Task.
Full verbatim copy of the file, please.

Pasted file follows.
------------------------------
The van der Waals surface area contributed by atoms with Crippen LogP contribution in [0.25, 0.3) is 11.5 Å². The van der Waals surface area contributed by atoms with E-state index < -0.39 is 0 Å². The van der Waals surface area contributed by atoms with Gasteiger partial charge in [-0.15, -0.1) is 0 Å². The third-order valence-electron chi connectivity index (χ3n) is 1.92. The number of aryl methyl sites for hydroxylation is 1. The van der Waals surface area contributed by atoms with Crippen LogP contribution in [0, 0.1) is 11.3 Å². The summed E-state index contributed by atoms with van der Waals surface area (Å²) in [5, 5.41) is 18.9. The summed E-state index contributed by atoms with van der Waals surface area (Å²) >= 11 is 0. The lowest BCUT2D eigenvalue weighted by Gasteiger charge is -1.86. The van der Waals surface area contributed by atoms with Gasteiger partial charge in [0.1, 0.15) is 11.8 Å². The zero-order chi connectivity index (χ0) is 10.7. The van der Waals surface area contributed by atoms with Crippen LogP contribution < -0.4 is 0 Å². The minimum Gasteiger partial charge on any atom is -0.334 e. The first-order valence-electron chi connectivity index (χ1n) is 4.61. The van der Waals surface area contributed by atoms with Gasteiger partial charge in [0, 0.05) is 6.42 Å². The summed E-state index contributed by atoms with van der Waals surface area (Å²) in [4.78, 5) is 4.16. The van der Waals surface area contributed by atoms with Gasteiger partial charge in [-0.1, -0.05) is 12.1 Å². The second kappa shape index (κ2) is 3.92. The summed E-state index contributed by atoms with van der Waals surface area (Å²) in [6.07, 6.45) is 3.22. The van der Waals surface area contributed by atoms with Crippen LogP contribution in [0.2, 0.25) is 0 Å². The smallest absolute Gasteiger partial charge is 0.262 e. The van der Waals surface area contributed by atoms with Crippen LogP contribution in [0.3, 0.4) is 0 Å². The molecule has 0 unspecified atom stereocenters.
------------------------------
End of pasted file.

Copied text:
The van der Waals surface area contributed by atoms with Crippen LogP contribution in [0.25, 0.3) is 11.5 Å². The van der Waals surface area contributed by atoms with E-state index < -0.39 is 0 Å². The van der Waals surface area contributed by atoms with Gasteiger partial charge in [-0.15, -0.1) is 0 Å². The third-order valence-electron chi connectivity index (χ3n) is 1.92. The number of aryl methyl sites for hydroxylation is 1. The van der Waals surface area contributed by atoms with Crippen LogP contribution in [0, 0.1) is 11.3 Å². The summed E-state index contributed by atoms with van der Waals surface area (Å²) in [5, 5.41) is 18.9. The summed E-state index contributed by atoms with van der Waals surface area (Å²) >= 11 is 0. The lowest BCUT2D eigenvalue weighted by Gasteiger charge is -1.86. The van der Waals surface area contributed by atoms with Gasteiger partial charge in [0.1, 0.15) is 11.8 Å². The zero-order chi connectivity index (χ0) is 10.7. The van der Waals surface area contributed by atoms with Crippen LogP contribution < -0.4 is 0 Å². The minimum Gasteiger partial charge on any atom is -0.334 e. The first-order valence-electron chi connectivity index (χ1n) is 4.61. The van der Waals surface area contributed by atoms with Gasteiger partial charge in [0, 0.05) is 6.42 Å². The summed E-state index contributed by atoms with van der Waals surface area (Å²) in [4.78, 5) is 4.16. The van der Waals surface area contributed by atoms with Gasteiger partial charge in [-0.1, -0.05) is 12.1 Å². The second kappa shape index (κ2) is 3.92. The summed E-state index contributed by atoms with van der Waals surface area (Å²) in [6.07, 6.45) is 3.22. The van der Waals surface area contributed by atoms with Crippen LogP contribution in [0.2, 0.25) is 0 Å². The smallest absolute Gasteiger partial charge is 0.262 e. The van der Waals surface area contributed by atoms with Crippen LogP contribution in [0.3, 0.4) is 0 Å². The molecule has 0 unspecified atom stereocenters.